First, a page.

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America firft difcovered in 1492 by Columbus. His propofal rejected by feveral courts, but adopted by Isabella of Spain. Difozers Hifpaniola. Mexico conquered by Cortez. Brief account of that great empire. Peru reduced under the dominion of Spain. Extent and boundaries of America. General defeription thereof. Account of the antient Indians.
HIS vaft continent of America was entirely 1492. unknown to the European, and all other n nations in the world, till the year 1492, when it was difcovered by CHRISTOPHER COLUM- ColumEUS, a native of Genoa. This man, having fome bus, a nahow or ether obtained a more juft notion of the Genoa, figure of the earth than moft of his cotemporaries, firft aprojected a fcheme of failing to the Eaft Indies by dopts the directing his courfe Weftward. The reafon he had fcheme of for fo frange a project was indeed the errors in the directing maps which were made of thofe Eastern countries for the at that time; for by them the Eaft Indies were placed Eat-Info very far to the Eastward, that it appeared to dies, Columbus, the navigation mult go a great deal more weitthan half round the globe before they could come at wardly. any part of them. In confequence of this fuppofition, the thought was very rational, that it would
be a much fhorter, and lefs dangerous voyage to fail Weftward, as they believed they would fall in with the Eastern parts of Afia before they had fail'd round half the circumference of the globe; as no part of the world can be diftant from another more than half this circumference, provided the fhorteft way to it is taken. But how Columbus, at that time, when it was reckoned a mortal herefy to fay that the earth was round, came to have notions fo different from the common, and not only to imagine that the earth was spherical, but that its circumference did not extend to a certain space, we are not certainly informed. Be this, however, as it will, Columbus was willing that his own country fhould reap the benefits of his fuperior knowledge in this refpect: and therefore he communicated his ropean new scheme to the court of Genoa, who rejected it but is ta- as an abfurdity. He then applied fucceffively to the courts of France, Britain, and Portugal; from all by Ifabel- of which he met with a reception of the fame kind;
is reject ed at fe
Sets fail, and finds land 33 days after his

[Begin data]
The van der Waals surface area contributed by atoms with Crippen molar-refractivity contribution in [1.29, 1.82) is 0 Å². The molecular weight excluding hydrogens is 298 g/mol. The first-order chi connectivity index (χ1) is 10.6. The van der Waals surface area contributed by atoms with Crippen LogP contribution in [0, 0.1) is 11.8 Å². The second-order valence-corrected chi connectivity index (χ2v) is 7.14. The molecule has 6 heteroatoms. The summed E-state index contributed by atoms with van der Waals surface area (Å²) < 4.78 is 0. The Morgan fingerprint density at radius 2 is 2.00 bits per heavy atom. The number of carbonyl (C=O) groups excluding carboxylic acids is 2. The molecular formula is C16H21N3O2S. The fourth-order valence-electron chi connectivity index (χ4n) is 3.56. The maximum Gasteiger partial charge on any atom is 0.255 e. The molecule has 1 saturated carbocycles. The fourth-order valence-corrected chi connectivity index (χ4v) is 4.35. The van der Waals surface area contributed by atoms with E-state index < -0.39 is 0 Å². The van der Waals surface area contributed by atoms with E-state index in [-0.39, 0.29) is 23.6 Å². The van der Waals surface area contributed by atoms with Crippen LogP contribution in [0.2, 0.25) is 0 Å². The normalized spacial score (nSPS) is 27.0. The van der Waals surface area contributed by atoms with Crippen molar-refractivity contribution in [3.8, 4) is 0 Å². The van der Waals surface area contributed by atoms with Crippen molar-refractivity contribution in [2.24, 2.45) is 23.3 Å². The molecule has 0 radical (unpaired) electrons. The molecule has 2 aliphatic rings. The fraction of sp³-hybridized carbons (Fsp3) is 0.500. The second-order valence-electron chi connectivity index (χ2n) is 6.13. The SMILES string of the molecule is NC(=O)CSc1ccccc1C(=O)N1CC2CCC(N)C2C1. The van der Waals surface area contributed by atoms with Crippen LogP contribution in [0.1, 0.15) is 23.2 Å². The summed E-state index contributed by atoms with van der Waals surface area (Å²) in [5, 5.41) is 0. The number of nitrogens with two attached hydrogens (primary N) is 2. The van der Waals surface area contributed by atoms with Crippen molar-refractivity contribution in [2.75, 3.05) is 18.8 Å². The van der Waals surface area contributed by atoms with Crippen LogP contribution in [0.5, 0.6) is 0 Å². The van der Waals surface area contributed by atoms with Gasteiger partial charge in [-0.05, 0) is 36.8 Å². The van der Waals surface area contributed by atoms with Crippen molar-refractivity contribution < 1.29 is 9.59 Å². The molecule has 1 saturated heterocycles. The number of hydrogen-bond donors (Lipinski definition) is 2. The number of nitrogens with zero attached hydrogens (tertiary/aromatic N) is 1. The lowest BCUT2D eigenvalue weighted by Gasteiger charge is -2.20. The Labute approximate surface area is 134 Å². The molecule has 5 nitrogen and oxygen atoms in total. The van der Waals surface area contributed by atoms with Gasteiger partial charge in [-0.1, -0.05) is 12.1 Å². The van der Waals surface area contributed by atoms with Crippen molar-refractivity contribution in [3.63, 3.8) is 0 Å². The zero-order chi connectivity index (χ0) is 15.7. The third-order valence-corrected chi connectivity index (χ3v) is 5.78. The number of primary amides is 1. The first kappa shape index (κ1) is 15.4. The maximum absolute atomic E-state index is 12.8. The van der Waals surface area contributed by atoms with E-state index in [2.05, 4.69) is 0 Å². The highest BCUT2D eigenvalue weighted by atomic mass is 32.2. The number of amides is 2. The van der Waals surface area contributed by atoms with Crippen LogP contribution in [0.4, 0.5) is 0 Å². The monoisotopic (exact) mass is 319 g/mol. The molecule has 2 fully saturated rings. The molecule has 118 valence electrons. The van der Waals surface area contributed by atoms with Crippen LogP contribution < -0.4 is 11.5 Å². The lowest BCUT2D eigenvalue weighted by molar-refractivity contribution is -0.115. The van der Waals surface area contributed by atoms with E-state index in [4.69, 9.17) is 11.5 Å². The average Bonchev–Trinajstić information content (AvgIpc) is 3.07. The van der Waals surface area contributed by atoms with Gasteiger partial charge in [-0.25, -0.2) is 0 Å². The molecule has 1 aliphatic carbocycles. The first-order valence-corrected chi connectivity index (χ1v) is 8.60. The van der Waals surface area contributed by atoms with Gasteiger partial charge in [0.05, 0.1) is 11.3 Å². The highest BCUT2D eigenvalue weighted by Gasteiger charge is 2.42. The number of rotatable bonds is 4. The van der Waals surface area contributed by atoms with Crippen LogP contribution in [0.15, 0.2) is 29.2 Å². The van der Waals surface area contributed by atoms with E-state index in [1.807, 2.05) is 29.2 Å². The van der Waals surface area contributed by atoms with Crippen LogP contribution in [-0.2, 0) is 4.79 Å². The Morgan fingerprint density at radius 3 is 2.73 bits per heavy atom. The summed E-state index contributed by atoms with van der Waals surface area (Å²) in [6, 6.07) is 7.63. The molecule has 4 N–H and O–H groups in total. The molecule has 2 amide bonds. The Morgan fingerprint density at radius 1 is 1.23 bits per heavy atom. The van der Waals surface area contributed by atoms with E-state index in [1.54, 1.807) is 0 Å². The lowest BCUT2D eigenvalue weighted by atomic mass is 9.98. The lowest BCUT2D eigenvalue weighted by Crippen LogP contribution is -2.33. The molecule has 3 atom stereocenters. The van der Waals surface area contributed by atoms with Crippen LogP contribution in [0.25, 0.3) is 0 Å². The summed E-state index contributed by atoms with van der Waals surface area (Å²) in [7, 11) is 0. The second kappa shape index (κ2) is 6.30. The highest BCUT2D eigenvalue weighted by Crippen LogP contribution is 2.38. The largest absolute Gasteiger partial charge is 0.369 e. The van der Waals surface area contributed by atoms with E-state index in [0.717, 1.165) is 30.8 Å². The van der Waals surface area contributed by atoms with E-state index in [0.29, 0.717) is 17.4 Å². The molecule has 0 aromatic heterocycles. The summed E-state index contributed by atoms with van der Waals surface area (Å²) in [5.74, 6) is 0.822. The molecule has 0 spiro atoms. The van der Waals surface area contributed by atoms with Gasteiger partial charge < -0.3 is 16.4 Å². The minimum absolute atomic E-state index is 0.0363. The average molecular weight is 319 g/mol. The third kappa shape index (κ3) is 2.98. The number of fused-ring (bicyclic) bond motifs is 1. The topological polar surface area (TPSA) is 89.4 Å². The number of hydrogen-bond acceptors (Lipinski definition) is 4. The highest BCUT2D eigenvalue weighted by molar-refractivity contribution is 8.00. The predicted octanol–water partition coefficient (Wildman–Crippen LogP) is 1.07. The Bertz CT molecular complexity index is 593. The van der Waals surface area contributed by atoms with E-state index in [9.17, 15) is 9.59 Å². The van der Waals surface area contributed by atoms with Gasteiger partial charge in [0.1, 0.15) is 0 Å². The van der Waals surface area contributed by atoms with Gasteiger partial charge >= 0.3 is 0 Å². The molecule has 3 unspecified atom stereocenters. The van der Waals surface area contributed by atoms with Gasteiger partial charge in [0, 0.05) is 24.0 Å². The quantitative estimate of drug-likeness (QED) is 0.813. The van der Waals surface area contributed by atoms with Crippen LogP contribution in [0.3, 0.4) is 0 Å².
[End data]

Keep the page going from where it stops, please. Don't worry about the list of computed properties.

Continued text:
and had the mortification to find, that his own fuperiority of knowledge to the reft of mankind only ferved to make him their laughing stock. At laft he applied to Spain, where, after eight years attendance, perhaps the curiofity natural to her fex, induced Queen Ifabella to raise money on her jewels, in order to defray the expence of his expedition.
In 1492, then Columbus fet fail from Spain, with three fhips, in fearch of countries hitherto undifcovered, and which almost every one believed to exift only in imagination. His failors were with great difficulty kept in fubjection; but being kept in hopes of land, fometimes by great flights of birds, and at others, by obferving quantities of weeds floating in the fea, they were kept from breaking out into open mutiny, till the difcovery of land, after a voyage of 33 days, put an end to their fears. In this voyage the variation of the compafs was first difcovered, which occafioned fuch an alarm among Columbus's failors,
failors, that they were with difficulty prevented from throwing him overboard.
Columbus first landed on one of the Bahama The inand of
iflands; but finding nothing there of confequence, Hifpanihe fteered Southward, where he discovered the ifiand ola difof Hifpaniola, which promifing confiderable quanti- covered. ties of gold, he therefore propofed to make the centre of his difcoveries; and having left fome of his companions, as the bafis of a new colony, he returned to Spain.
On his return, he found no difficulty in procuring Returns neceffaries for a fecond voyage. A fleet of 17 fail to Spain, was immediately fitted out, and 1500 perfons, fome equips a of them of high rank, prepared to accompany Co- new fleet lumbus, now when they hoped to fhare his good makes a fortune. In this fecond voyage he difcovered moft 2d and of the Weft-India iflands; and in a third, he difco- 3d voyvered the continent of South America, failing up age. the river Oronoko. After having thus difcovered the continent, and made fettlements in the islands of America, the malice of his enemies prevailed fo far against him, that he was fent to Europe in irons. His innocence, however, got the better of their calumnies, and this great man died in peace at Valladolid in 1506.
The fucceeding governors of Cuba and Hifpa- The efniola rendered themfelves as infamous by their fects of cruelties, as Columbus had been famous for his vir- avarice. tues. These iflands contained mines of gold; the Indians only knew where they were plac'd, and the extreme avarice of the Spaniards, hurried them to acts of the moft fhocking violence and cruelty against thofe unhappy men, who, they believed, concealed from them part of their treature. In a few days they depopulated Hifpaniola, which contained three millions of inhabitants; and Cuba, that had about 600,000. Bartholomew de la Cafas, a